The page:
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7 Important Writing Lessons From The Simpsons

The Simpsons Gets An A+++ One of the most popular posts on B2W is my case study of two episodes of The Simpsons. Both from season 10, I break down the plotting of two classic Simpsons episodes, Lard of The Dance and Maximum Homerdrive. You can find that post, HERE. Since it’s been a few years now, I thought I would revisit The Simpsons and make another case study. Regardless how you feel about the show, most writers have seen multiple episodes, plus at only approx. 20 mins long it is useful for watching in the classroom. As a result,… Read More »7 Important Writing Lessons From The Simpsons

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How To Develop Your Structural Toolbox

What Is A Structural Toolbox? Do you have a structural toolbox? When most writers (novelist or screenwriter) have structural problems in their drafts, having a structural toolbox can pay dividends. But what is this?? Put simply, a structural toolbox is the foundation work all writers need to put in to ensure they … understand how structure works in their novel or screenplay can apply structural techniques to their writing Think of it as a collection of ‘stuff’ you have to hand in order to identify and fix your stories. I like to call it a structural toolbox because one size… Read More »How To Develop Your Structural Toolbox

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Plotters Versus Pantsers: What Type of Writer Are YOU?

Plotters Versus Pantsers The ‘plotters versus pantsers’ debate often rages between writers. Should we … … plot everything in advance, writing outlines and even populating spreadsheets with everything that will happen? Or should we fly ‘by the seats of our pants’ and surprise even ourselves AS we write? The  mighty Margaret Atwood and Stephen King count themselves as  pantsers. King even goes so far to say, ‘Outlines are the last resource of bad fiction writers who wish to God they were writing masters’ theses.’ EXCEPT not so fast hombre! With famous plotters including the likes of JK Rowling and John… Read More »Plotters Versus Pantsers: What Type of Writer Are YOU?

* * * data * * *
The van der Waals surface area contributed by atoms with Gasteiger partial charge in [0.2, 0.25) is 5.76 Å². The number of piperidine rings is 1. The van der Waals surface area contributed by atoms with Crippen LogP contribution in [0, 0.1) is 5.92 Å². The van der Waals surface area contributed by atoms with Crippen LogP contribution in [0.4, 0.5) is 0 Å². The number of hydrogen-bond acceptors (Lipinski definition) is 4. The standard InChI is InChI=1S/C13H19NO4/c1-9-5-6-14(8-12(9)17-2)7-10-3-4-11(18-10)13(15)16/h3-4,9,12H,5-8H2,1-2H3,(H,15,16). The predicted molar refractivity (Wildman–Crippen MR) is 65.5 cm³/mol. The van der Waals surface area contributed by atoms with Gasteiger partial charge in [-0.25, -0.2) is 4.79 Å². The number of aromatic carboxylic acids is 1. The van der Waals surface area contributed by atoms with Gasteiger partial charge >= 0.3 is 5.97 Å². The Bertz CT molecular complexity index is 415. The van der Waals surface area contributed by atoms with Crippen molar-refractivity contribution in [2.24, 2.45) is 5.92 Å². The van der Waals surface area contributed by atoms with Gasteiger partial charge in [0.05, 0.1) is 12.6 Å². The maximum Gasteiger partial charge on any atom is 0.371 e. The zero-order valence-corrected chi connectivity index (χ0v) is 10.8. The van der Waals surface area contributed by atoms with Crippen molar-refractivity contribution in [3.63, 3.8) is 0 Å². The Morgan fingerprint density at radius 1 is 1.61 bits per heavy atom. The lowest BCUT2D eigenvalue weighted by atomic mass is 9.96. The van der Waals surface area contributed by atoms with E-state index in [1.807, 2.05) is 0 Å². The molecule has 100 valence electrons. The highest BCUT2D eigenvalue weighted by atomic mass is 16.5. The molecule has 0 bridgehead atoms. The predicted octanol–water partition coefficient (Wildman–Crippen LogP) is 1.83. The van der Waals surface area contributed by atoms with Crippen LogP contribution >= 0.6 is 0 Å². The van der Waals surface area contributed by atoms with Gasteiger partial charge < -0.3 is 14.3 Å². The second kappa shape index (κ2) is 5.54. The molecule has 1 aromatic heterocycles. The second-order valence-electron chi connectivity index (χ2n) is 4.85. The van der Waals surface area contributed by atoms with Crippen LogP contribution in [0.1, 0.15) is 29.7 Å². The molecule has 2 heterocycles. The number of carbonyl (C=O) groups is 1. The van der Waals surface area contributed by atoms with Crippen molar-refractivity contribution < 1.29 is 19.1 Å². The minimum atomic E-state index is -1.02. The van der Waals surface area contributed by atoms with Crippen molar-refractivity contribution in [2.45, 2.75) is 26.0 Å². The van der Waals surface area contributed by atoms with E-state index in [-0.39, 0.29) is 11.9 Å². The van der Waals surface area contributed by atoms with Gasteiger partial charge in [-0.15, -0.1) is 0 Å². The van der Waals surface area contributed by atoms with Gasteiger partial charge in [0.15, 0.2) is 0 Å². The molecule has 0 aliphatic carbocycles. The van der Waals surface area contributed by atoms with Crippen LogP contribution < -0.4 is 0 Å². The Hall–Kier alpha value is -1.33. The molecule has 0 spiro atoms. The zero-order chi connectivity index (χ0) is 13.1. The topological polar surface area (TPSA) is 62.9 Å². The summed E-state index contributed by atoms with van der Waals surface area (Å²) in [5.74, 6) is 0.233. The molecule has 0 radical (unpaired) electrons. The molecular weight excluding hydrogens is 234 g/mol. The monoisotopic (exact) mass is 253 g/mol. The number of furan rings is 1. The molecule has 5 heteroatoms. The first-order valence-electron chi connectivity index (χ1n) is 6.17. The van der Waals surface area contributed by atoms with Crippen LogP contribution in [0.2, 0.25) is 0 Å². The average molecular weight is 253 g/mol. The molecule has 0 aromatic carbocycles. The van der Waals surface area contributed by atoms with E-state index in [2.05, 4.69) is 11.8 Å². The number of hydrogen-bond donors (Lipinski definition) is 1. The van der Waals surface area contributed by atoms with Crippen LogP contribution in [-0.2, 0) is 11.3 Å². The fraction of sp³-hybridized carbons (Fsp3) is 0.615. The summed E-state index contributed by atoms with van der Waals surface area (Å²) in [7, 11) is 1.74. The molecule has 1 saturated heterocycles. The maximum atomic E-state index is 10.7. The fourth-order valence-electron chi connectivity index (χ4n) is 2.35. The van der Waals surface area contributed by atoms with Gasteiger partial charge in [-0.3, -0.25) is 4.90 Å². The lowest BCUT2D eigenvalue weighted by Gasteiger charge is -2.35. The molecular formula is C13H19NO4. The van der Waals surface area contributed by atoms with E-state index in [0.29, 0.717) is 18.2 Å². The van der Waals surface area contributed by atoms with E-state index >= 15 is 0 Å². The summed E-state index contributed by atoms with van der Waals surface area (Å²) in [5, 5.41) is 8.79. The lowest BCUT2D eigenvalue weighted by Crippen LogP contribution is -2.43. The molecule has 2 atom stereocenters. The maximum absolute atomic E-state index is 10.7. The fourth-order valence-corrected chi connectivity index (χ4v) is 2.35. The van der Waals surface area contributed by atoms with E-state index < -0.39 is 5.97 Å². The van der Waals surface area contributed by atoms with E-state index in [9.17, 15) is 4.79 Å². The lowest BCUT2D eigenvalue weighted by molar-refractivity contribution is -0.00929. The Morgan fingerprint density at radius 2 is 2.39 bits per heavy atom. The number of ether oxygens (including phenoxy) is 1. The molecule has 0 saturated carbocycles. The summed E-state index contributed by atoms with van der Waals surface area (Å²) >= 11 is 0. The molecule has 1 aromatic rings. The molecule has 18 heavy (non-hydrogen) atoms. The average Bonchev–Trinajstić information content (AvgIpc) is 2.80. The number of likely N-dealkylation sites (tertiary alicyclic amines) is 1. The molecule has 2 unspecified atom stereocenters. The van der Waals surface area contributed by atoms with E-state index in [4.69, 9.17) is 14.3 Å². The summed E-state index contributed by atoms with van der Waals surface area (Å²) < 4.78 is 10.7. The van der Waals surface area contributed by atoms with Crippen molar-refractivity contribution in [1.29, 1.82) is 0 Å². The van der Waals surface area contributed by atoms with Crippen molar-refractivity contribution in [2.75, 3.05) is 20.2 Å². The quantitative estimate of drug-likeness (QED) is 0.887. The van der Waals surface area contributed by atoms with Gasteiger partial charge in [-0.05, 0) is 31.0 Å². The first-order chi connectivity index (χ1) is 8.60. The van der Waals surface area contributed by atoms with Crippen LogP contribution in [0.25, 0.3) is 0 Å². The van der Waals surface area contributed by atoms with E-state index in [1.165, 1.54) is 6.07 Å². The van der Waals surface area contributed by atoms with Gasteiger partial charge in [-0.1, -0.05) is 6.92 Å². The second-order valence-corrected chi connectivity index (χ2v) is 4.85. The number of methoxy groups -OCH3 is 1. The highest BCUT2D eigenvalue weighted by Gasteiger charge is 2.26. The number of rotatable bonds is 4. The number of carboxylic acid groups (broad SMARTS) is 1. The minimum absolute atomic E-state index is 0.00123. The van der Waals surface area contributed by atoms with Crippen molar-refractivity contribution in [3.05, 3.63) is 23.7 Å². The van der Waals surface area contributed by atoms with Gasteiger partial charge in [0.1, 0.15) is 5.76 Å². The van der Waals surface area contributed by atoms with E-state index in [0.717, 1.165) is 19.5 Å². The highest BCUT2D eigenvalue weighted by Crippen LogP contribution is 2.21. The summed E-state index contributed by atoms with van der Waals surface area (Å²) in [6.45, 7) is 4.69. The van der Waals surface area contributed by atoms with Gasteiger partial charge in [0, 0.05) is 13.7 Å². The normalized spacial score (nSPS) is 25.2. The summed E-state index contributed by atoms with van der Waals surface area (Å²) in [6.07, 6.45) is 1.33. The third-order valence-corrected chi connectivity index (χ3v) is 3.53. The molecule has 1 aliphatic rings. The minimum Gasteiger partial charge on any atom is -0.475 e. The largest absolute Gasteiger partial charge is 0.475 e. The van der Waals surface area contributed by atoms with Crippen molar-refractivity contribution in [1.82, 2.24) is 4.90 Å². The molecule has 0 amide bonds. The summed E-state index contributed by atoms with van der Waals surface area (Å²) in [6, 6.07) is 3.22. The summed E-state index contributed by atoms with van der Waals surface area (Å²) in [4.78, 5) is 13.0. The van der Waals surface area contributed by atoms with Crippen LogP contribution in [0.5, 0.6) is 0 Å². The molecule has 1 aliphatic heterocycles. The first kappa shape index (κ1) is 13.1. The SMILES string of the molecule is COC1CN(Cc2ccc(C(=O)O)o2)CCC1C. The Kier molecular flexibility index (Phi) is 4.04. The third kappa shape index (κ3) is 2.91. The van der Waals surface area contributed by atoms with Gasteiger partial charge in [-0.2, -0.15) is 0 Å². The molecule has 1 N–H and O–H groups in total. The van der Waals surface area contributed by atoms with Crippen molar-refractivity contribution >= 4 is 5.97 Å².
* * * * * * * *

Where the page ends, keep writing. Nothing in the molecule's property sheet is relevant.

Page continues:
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10 Quick And Easy Tips To Boost Your Writing

How To Boost Your Writing If you want to give your writing a quick and easy boost, you’ve come to the right place. Here’s a top 10 of writing tips I give most often. What I love about these is they’re straightforward and easy to implement. You can start doing them all TODAY!  Ready? Let’s go … 1) Start Anywhere Writing a whole screenplay or novel from start to finish can seem insurmountable. But what if I told you that you DON’T have to write in chronological order? Just start anywhere. GOGOGO! 2) Bullet Point It Lots of writers freak… Read More »10 Quick And Easy Tips To Boost Your Writing

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NEWSFLASH: Like it or Not, You Need To Outline

Oi, You … Yes YOU Look, I’m not saying an outline is an absolute MUST for writers … Except I am and you are utterly bonkers if you don’t outline! (What?? BRING IT!). Anyway, while I head off angry non-outlining writers at the pass, here’s why you SHOULD BE … Ready? Let’s go! 1) The Industry Expects It As screenwriters, we need to get used to outlining, because that’s the way of the industry. No one is going to pay us real money just to dive into a draft head first and ‘see how we go’. If nothing else, what happens… Read More »NEWSFLASH: Like it or Not, You Need To Outline

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Brit Marling Is Wrong On ‘Strong Female Characters’. Here’s Why

All About Brit Marling I’ll confess I hadn’t heard of Brit Marling before last weekend. Like a good portion of blogging writers, the first I knew of her was her opinion piece in the NY Times, ‘I Don’t Want To Be the Strong Female Lead’. It’s fair to say this article really lit up social media. Since B2W is known for its own commentary on female characterisation, I thought I’d throw my own thoughts out on it. But first, credit where it’s due. Brit Marling is an American actress and screenwriter. She’s starred in films such as Sound of My Voice (2011), Another… Read More »Brit Marling Is Wrong On ‘Strong Female Characters’. Here’s Why